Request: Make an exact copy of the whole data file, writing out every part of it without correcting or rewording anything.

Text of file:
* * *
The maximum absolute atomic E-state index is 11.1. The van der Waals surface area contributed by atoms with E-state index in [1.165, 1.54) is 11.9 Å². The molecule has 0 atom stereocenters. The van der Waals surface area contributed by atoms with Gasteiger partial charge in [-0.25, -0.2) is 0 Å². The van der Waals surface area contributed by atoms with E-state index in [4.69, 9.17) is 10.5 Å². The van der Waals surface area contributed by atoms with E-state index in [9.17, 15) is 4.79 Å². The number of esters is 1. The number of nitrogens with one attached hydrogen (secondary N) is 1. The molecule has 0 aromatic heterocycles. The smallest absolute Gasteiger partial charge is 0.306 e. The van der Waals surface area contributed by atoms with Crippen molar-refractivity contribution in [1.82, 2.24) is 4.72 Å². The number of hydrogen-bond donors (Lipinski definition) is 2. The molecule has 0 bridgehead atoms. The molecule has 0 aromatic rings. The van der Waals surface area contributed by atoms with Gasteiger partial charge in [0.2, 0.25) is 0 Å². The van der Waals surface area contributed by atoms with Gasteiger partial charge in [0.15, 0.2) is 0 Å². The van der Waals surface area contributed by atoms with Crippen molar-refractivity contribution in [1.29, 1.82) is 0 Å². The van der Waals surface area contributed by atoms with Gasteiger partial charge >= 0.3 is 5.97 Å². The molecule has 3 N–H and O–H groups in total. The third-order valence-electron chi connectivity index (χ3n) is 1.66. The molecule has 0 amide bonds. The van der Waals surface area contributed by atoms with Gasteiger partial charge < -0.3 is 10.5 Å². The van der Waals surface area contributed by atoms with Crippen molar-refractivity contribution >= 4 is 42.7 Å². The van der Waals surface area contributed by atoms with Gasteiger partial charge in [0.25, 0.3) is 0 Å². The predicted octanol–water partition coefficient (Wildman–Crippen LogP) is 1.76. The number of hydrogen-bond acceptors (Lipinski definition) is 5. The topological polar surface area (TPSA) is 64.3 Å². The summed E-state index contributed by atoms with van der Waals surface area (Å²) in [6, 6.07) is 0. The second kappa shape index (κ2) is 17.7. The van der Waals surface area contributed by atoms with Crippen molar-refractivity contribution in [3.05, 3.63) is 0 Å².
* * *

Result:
The maximum absolute atomic E-state index is 11.1. The van der Waals surface area contributed by atoms with E-state index in [1.165, 1.54) is 11.9 Å². The molecule has 0 atom stereocenters. The van der Waals surface area contributed by atoms with Gasteiger partial charge in [-0.25, -0.2) is 0 Å². The van der Waals surface area contributed by atoms with E-state index in [4.69, 9.17) is 10.5 Å². The van der Waals surface area contributed by atoms with E-state index in [9.17, 15) is 4.79 Å². The number of esters is 1. The number of nitrogens with one attached hydrogen (secondary N) is 1. The molecule has 0 aromatic heterocycles. The smallest absolute Gasteiger partial charge is 0.306 e. The van der Waals surface area contributed by atoms with Crippen molar-refractivity contribution in [1.82, 2.24) is 4.72 Å². The number of hydrogen-bond donors (Lipinski definition) is 2. The molecule has 0 bridgehead atoms. The molecule has 0 aromatic rings. The van der Waals surface area contributed by atoms with Gasteiger partial charge in [0.2, 0.25) is 0 Å². The van der Waals surface area contributed by atoms with Gasteiger partial charge in [0.15, 0.2) is 0 Å². The van der Waals surface area contributed by atoms with Crippen molar-refractivity contribution in [1.29, 1.82) is 0 Å². The van der Waals surface area contributed by atoms with Gasteiger partial charge >= 0.3 is 5.97 Å². The molecule has 3 N–H and O–H groups in total. The third-order valence-electron chi connectivity index (χ3n) is 1.66. The molecule has 0 amide bonds. The van der Waals surface area contributed by atoms with Gasteiger partial charge < -0.3 is 10.5 Å². The van der Waals surface area contributed by atoms with Crippen molar-refractivity contribution >= 4 is 42.7 Å². The van der Waals surface area contributed by atoms with Gasteiger partial charge in [0.25, 0.3) is 0 Å². The predicted octanol–water partition coefficient (Wildman–Crippen LogP) is 1.76. The number of hydrogen-bond acceptors (Lipinski definition) is 5. The topological polar surface area (TPSA) is 64.3 Å². The summed E-state index contributed by atoms with van der Waals surface area (Å²) in [6, 6.07) is 0. The second kappa shape index (κ2) is 17.7. The van der Waals surface area contributed by atoms with Crippen molar-refractivity contribution in [3.05, 3.63) is 0 Å².